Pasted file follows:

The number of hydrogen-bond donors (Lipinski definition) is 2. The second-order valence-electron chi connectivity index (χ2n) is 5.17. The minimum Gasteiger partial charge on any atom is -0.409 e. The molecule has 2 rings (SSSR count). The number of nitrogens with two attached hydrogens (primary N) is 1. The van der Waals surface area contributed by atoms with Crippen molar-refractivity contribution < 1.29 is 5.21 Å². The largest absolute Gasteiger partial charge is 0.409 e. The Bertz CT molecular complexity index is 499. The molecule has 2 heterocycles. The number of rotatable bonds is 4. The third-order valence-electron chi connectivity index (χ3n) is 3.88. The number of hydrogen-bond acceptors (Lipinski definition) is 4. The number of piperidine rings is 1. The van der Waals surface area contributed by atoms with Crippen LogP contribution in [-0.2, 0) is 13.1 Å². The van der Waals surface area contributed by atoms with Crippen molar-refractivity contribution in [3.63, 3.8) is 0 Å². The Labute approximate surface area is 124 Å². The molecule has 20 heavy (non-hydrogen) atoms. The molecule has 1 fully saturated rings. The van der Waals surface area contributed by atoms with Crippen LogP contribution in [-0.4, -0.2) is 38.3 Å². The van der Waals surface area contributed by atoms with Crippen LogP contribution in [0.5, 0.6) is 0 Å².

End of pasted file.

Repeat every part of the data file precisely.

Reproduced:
The number of hydrogen-bond donors (Lipinski definition) is 2. The second-order valence-electron chi connectivity index (χ2n) is 5.17. The minimum Gasteiger partial charge on any atom is -0.409 e. The molecule has 2 rings (SSSR count). The number of nitrogens with two attached hydrogens (primary N) is 1. The van der Waals surface area contributed by atoms with Crippen molar-refractivity contribution < 1.29 is 5.21 Å². The largest absolute Gasteiger partial charge is 0.409 e. The Bertz CT molecular complexity index is 499. The molecule has 2 heterocycles. The number of rotatable bonds is 4. The third-order valence-electron chi connectivity index (χ3n) is 3.88. The number of hydrogen-bond acceptors (Lipinski definition) is 4. The number of piperidine rings is 1. The van der Waals surface area contributed by atoms with Crippen LogP contribution in [-0.2, 0) is 13.1 Å². The van der Waals surface area contributed by atoms with Crippen molar-refractivity contribution in [3.63, 3.8) is 0 Å². The Labute approximate surface area is 124 Å². The molecule has 20 heavy (non-hydrogen) atoms. The molecule has 1 fully saturated rings. The van der Waals surface area contributed by atoms with Crippen LogP contribution in [-0.4, -0.2) is 38.3 Å². The van der Waals surface area contributed by atoms with Crippen LogP contribution in [0.5, 0.6) is 0 Å².